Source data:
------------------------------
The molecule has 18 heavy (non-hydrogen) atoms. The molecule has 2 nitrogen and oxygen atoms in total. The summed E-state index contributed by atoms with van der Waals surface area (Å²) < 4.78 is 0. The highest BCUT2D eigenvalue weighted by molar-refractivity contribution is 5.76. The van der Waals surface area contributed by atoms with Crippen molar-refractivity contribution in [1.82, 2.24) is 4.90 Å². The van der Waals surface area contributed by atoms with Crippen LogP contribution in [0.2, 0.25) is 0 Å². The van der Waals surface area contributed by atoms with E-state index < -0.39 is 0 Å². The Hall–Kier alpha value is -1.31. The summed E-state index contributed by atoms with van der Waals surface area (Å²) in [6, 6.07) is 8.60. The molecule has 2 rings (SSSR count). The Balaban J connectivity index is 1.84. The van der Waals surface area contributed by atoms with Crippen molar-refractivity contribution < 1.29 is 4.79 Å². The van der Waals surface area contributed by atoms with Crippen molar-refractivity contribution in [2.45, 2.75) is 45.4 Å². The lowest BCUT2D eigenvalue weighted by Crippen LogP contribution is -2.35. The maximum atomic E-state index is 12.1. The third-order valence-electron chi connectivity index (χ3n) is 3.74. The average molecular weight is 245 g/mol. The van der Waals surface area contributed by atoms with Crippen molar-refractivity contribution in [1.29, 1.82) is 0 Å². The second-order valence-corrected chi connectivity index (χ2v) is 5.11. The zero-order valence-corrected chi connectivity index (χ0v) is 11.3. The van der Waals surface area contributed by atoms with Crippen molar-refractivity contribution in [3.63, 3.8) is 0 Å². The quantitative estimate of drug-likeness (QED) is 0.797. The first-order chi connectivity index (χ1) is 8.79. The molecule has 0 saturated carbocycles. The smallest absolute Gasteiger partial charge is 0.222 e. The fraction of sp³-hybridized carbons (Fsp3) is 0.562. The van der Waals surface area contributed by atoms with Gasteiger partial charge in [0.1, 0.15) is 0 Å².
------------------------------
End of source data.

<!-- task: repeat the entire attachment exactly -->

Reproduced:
The molecule has 18 heavy (non-hydrogen) atoms. The molecule has 2 nitrogen and oxygen atoms in total. The summed E-state index contributed by atoms with van der Waals surface area (Å²) < 4.78 is 0. The highest BCUT2D eigenvalue weighted by molar-refractivity contribution is 5.76. The van der Waals surface area contributed by atoms with Crippen molar-refractivity contribution in [1.82, 2.24) is 4.90 Å². The van der Waals surface area contributed by atoms with Crippen LogP contribution in [0.2, 0.25) is 0 Å². The van der Waals surface area contributed by atoms with E-state index < -0.39 is 0 Å². The Hall–Kier alpha value is -1.31. The summed E-state index contributed by atoms with van der Waals surface area (Å²) in [6, 6.07) is 8.60. The molecule has 2 rings (SSSR count). The Balaban J connectivity index is 1.84. The van der Waals surface area contributed by atoms with Crippen molar-refractivity contribution < 1.29 is 4.79 Å². The van der Waals surface area contributed by atoms with Crippen molar-refractivity contribution in [2.45, 2.75) is 45.4 Å². The lowest BCUT2D eigenvalue weighted by Crippen LogP contribution is -2.35. The maximum atomic E-state index is 12.1. The third-order valence-electron chi connectivity index (χ3n) is 3.74. The average molecular weight is 245 g/mol. The van der Waals surface area contributed by atoms with Crippen molar-refractivity contribution in [1.29, 1.82) is 0 Å². The second-order valence-corrected chi connectivity index (χ2v) is 5.11. The zero-order valence-corrected chi connectivity index (χ0v) is 11.3. The van der Waals surface area contributed by atoms with Crippen molar-refractivity contribution in [3.63, 3.8) is 0 Å². The quantitative estimate of drug-likeness (QED) is 0.797. The first-order chi connectivity index (χ1) is 8.79. The molecule has 0 saturated carbocycles. The smallest absolute Gasteiger partial charge is 0.222 e. The fraction of sp³-hybridized carbons (Fsp3) is 0.562. The van der Waals surface area contributed by atoms with Gasteiger partial charge in [0.1, 0.15) is 0 Å².